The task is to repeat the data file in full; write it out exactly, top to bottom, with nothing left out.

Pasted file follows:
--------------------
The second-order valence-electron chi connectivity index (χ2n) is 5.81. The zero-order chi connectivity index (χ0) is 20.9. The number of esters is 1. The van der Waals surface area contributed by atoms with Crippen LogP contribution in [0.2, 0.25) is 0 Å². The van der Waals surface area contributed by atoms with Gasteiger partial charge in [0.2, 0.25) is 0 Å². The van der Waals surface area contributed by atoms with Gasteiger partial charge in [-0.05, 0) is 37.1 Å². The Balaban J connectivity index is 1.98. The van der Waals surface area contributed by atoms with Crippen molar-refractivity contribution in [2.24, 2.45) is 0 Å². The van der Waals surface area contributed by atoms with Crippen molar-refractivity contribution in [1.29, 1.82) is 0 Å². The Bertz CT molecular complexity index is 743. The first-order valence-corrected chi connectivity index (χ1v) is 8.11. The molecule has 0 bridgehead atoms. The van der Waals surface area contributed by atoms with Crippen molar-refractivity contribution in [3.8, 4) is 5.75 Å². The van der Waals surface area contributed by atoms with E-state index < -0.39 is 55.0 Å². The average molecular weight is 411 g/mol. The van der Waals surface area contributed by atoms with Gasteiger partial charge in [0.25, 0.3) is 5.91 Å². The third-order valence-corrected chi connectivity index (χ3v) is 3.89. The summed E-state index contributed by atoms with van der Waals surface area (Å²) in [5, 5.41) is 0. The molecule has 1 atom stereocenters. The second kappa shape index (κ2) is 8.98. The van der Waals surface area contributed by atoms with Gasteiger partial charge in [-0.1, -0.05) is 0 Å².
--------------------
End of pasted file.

The second-order valence-electron chi connectivity index (χ2n) is 5.81. The zero-order chi connectivity index (χ0) is 20.9. The number of esters is 1. The van der Waals surface area contributed by atoms with Crippen LogP contribution in [0.2, 0.25) is 0 Å². The van der Waals surface area contributed by atoms with Gasteiger partial charge in [0.2, 0.25) is 0 Å². The van der Waals surface area contributed by atoms with Gasteiger partial charge in [-0.05, 0) is 37.1 Å². The Balaban J connectivity index is 1.98. The van der Waals surface area contributed by atoms with Crippen molar-refractivity contribution in [2.24, 2.45) is 0 Å². The van der Waals surface area contributed by atoms with Crippen molar-refractivity contribution in [1.29, 1.82) is 0 Å². The Bertz CT molecular complexity index is 743. The first-order valence-corrected chi connectivity index (χ1v) is 8.11. The molecule has 0 bridgehead atoms. The van der Waals surface area contributed by atoms with Crippen molar-refractivity contribution in [3.8, 4) is 5.75 Å². The van der Waals surface area contributed by atoms with E-state index < -0.39 is 55.0 Å². The average molecular weight is 411 g/mol. The van der Waals surface area contributed by atoms with Gasteiger partial charge in [0.25, 0.3) is 5.91 Å². The third-order valence-corrected chi connectivity index (χ3v) is 3.89. The summed E-state index contributed by atoms with van der Waals surface area (Å²) in [5, 5.41) is 0. The molecule has 1 atom stereocenters. The second kappa shape index (κ2) is 8.98. The van der Waals surface area contributed by atoms with Gasteiger partial charge in [-0.1, -0.05) is 0 Å².